It’s that time of year when one’s attention turns to writing. In the past couple of weeks I’ve had several conversations about books; mostly other peoples’, which is also good.
Those conversations have prompted me to think a bit more about how you translate an idea into a thing.
Regular readers will know that I often start with asking ‘what are you trying to achieve?’: it’s good for teaching, for communication, for lots of things. After all, if you don’t know what you’re trying to do, how can you do it?
But that rather ignores the subsequent challenge: even if you know what your goals are, turning that into a plan of practical action is not automatic.
Writing is a case in point, especially if we’re thinking about long-form text, like books.
Case in point is the renewed discussion with a colleague about a new edition of a short introduction to the EU.
Since we’ve not worked together on this project before, we’re taking the opportunity to go for a wholesale reworking, rather than a update-the-graphs-and-examples.
But how to go about that?
It seems to me that there are three main options, each with advantages and disadvantages.
The classic model is the long-run-up approach. You set out all the Things You Need To Know, so the reader knows all the Things, and only towards the back end of the text do you get to more synthetic analysis.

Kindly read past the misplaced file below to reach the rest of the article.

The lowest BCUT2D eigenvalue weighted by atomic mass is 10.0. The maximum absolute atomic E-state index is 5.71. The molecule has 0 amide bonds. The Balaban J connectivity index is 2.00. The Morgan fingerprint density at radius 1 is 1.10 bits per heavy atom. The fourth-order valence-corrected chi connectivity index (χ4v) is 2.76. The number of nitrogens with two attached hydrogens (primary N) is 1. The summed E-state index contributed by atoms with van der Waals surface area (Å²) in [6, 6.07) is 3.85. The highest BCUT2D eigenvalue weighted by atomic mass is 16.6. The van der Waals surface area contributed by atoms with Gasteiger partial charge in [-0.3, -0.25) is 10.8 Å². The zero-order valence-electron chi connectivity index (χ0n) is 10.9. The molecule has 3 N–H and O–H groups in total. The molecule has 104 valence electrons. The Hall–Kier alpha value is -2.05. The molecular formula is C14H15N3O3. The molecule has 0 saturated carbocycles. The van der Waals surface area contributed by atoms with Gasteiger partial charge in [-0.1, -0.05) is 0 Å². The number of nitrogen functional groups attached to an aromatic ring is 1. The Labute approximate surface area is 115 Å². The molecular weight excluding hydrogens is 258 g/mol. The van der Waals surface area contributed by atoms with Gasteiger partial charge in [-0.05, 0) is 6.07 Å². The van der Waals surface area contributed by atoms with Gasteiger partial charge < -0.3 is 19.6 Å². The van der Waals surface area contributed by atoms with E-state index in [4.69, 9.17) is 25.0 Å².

This is comprehensive, but also suffers from the same issue as when we try it in class: it’s not very engaging, mainly because there’s lots of content where’s it’s not evident why it matters.
So we could jump to the opposite model and build out from an engaging vignette. Think Freakonomics.
Yes, the “this weird thing tells us so much” approach is much more stimulating, but if you’re aiming to generate a rounded overview, then unless you get really lucky, your weird thing(s) is/are unlikely to cover all the bases, making it either scrappy or incomplete.
So the third path is the strong analytical frame. Here you’re driven not by A Weird Thing, but a Big Idea. For me, Hix and Hoyland‘s volume is the best example of this, taking the reader around the EU, guided by a very clear theoretical framing. You’re clear from the off about why you’re reading what you’re reading and how it all fits together.
The difficulty here is, obviously, that there’s more than one way to look at things. Any theoretical framing comes with normative agendas of some kind. Even if that’s an inoffensive agenda (as in Hix and Hoyland’s book), it can hinder the development of the reader’s critical engagement, something that matters with political subject matter.
There’s no right answer to this and I’m still turning over options with my co-author. However, as you do your own writing, it’s worth considering whether there’s value in changing approach, not because it’ll be better but because it’ll be different, letting your readers get something they might otherwise have missed out on.